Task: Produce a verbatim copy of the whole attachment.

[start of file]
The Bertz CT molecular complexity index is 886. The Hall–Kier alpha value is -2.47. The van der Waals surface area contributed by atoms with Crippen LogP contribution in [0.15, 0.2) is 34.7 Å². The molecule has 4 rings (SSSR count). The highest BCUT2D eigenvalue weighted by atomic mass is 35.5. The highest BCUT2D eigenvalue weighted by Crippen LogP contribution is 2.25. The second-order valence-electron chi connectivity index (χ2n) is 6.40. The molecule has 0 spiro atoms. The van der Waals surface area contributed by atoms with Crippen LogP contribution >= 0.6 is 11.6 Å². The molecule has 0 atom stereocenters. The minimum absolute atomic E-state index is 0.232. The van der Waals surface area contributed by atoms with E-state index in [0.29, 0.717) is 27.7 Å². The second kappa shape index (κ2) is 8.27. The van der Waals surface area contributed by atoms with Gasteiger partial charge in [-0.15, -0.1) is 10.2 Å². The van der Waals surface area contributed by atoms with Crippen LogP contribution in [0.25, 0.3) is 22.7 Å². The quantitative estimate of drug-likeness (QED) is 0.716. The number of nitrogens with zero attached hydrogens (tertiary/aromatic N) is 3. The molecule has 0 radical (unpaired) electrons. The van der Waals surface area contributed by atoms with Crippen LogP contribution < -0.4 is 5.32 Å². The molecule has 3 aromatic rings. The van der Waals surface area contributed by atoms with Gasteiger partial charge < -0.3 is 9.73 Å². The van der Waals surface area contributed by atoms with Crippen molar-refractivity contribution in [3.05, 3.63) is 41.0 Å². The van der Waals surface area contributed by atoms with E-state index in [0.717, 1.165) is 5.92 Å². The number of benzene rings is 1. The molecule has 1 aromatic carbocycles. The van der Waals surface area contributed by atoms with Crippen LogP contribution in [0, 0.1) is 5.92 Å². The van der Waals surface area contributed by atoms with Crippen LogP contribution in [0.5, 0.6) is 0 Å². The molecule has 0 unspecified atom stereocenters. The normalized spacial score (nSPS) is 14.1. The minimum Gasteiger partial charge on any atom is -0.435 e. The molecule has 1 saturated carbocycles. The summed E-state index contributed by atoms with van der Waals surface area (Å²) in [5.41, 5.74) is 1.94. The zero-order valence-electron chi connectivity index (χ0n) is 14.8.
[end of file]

The Bertz CT molecular complexity index is 886. The Hall–Kier alpha value is -2.47. The van der Waals surface area contributed by atoms with Crippen LogP contribution in [0.15, 0.2) is 34.7 Å². The molecule has 4 rings (SSSR count). The highest BCUT2D eigenvalue weighted by atomic mass is 35.5. The highest BCUT2D eigenvalue weighted by Crippen LogP contribution is 2.25. The second-order valence-electron chi connectivity index (χ2n) is 6.40. The molecule has 0 spiro atoms. The van der Waals surface area contributed by atoms with Crippen LogP contribution >= 0.6 is 11.6 Å². The molecule has 0 atom stereocenters. The minimum absolute atomic E-state index is 0.232. The van der Waals surface area contributed by atoms with E-state index in [0.29, 0.717) is 27.7 Å². The second kappa shape index (κ2) is 8.27. The van der Waals surface area contributed by atoms with Gasteiger partial charge in [-0.15, -0.1) is 10.2 Å². The van der Waals surface area contributed by atoms with Crippen LogP contribution in [0.25, 0.3) is 22.7 Å². The quantitative estimate of drug-likeness (QED) is 0.716. The number of nitrogens with zero attached hydrogens (tertiary/aromatic N) is 3. The molecule has 0 radical (unpaired) electrons. The van der Waals surface area contributed by atoms with Crippen LogP contribution < -0.4 is 5.32 Å². The molecule has 3 aromatic rings. The van der Waals surface area contributed by atoms with Gasteiger partial charge < -0.3 is 9.73 Å². The van der Waals surface area contributed by atoms with Crippen molar-refractivity contribution in [3.05, 3.63) is 41.0 Å². The van der Waals surface area contributed by atoms with E-state index in [0.717, 1.165) is 5.92 Å². The number of benzene rings is 1. The molecule has 1 aromatic carbocycles. The van der Waals surface area contributed by atoms with Crippen LogP contribution in [0, 0.1) is 5.92 Å². The van der Waals surface area contributed by atoms with Crippen LogP contribution in [0.5, 0.6) is 0 Å². The molecule has 0 unspecified atom stereocenters. The normalized spacial score (nSPS) is 14.1. The minimum Gasteiger partial charge on any atom is -0.435 e. The molecule has 1 saturated carbocycles. The summed E-state index contributed by atoms with van der Waals surface area (Å²) in [5.41, 5.74) is 1.94. The zero-order valence-electron chi connectivity index (χ0n) is 14.8.